Humberto Fontova

This month the Council on Foreign Relations released a “Policy Innovation Memorandum” titled “A Strategy to Reduce Gun Trafficking and Violence in the America’s.” The memo was authored by the CFR’s “Senior Fellow for Latin American Studies,” Julia F. Sweig.

According to Ms Sweig the “policy” that needs “innovation” is U.S. gun laws. Why?

In brief: because too many people are shooting each other in Latin America. “The flow of high-powered weaponry from the United States to Latin America and the Caribbean exacerbates soaring rates of gun-related violence in the region,” asserts her memo.

“Although recent federal gun control measures have run aground on congressional opposition,” laments Ms Sweig, “…though the Senate rejected measures to expand background checks on firearms sales, reinstate a federal assault-weapons ban, and make straw purchasing a federal crime, the Obama administration can still take executive action to reduce the availability and trafficking of assault weapons and ammunition in the Americas….."

In brief: to foil Latin American criminals (many of whom cross the southern U.S. border essentially at will) the CFR urges the U.S. president to use every ounce of his executive power and privilege to further gut the constitutional self-defense rights of U.S. citizens. Our President needs to roll up his sleeves, spit on his hands, and ram through regulations that have been repeated thwarted by the elected law-makers of the American people.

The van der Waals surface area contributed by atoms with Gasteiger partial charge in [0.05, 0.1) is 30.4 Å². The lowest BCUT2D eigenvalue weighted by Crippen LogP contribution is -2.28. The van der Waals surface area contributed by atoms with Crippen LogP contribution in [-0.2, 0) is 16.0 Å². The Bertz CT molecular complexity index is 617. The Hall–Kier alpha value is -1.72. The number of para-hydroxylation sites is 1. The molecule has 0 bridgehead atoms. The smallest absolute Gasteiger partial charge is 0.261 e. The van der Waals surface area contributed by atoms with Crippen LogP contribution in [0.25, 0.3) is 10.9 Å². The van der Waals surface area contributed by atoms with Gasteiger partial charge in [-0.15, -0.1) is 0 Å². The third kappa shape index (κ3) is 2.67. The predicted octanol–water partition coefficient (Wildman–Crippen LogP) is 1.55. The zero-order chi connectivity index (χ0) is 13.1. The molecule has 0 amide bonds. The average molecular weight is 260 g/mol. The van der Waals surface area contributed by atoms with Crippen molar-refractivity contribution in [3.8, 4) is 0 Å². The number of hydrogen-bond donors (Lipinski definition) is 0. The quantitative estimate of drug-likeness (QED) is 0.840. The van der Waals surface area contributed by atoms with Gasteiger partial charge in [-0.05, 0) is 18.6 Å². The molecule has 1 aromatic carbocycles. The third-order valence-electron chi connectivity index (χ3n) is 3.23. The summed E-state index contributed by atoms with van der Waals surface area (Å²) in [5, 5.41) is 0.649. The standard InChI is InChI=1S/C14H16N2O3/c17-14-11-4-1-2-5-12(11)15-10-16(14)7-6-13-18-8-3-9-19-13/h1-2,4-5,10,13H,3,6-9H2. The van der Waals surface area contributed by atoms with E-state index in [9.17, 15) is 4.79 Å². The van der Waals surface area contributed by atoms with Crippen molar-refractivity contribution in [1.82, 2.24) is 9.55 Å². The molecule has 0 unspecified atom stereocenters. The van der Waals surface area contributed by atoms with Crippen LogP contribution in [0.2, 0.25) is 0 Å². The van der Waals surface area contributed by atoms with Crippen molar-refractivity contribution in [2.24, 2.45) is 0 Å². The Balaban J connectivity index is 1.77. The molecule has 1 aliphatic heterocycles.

“The White House should back state and local legislation, in Maryland and Connecticut, which ban the sale of assault rifles (actually: semi-automatic deer-hunting rifles) and high-capacity magazines, broaden existing background check requirements for firearms purchases, and modernize gun-owner registries by requiring, among others, that buyers submit their fingerprints when applying for a gun license."

All of the above to show our “Latino” neighbors “that United States can be a legitimate partner in “combating transnational crime” and to “fulfill our shared responsibility for regional security.”

As seen, Senior Fellow Julia Sweig professes great concern for curbing “transnational crime” and enhancing “regional security.” But much of her career consists of lobbying for the interests of Castro’s Cuba’s, historically (and still) the top benefactor of Latin America’s most murderous gun-runners, drug-gangs and terrorists, not to mention the regime that came closest to igniting a worldwide nuclear war.


Humberto Fontova

Humberto Fontova holds an M.A. in Latin American Studies from Tulane University and is the author of four books including his latest, The Longest Romance; The Mainstream Media and Fidel Castro. For more information and for video clips of his Television and college speaking appearances please visit www.hfontova.com.